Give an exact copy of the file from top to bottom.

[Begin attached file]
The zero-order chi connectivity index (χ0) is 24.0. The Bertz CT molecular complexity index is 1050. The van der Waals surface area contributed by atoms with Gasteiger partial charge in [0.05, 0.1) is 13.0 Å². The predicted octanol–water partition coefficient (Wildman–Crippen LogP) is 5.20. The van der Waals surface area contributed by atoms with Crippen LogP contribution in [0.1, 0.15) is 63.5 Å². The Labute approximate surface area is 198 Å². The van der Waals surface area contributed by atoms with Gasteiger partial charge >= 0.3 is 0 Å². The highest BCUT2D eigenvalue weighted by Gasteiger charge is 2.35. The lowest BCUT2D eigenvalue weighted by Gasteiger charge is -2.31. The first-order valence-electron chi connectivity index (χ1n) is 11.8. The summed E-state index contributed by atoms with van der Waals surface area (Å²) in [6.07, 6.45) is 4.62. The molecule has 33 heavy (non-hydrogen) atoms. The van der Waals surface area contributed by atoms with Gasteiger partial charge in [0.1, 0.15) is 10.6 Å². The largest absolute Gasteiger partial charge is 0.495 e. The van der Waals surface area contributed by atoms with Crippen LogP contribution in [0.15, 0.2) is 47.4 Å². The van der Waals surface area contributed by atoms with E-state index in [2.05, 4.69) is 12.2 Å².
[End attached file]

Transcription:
The zero-order chi connectivity index (χ0) is 24.0. The Bertz CT molecular complexity index is 1050. The van der Waals surface area contributed by atoms with Gasteiger partial charge in [0.05, 0.1) is 13.0 Å². The predicted octanol–water partition coefficient (Wildman–Crippen LogP) is 5.20. The van der Waals surface area contributed by atoms with Crippen LogP contribution in [0.1, 0.15) is 63.5 Å². The Labute approximate surface area is 198 Å². The van der Waals surface area contributed by atoms with Gasteiger partial charge >= 0.3 is 0 Å². The highest BCUT2D eigenvalue weighted by Gasteiger charge is 2.35. The lowest BCUT2D eigenvalue weighted by Gasteiger charge is -2.31. The first-order valence-electron chi connectivity index (χ1n) is 11.8. The summed E-state index contributed by atoms with van der Waals surface area (Å²) in [6.07, 6.45) is 4.62. The molecule has 33 heavy (non-hydrogen) atoms. The van der Waals surface area contributed by atoms with Gasteiger partial charge in [0.1, 0.15) is 10.6 Å². The largest absolute Gasteiger partial charge is 0.495 e. The van der Waals surface area contributed by atoms with Crippen LogP contribution in [0.15, 0.2) is 47.4 Å². The van der Waals surface area contributed by atoms with E-state index in [2.05, 4.69) is 12.2 Å².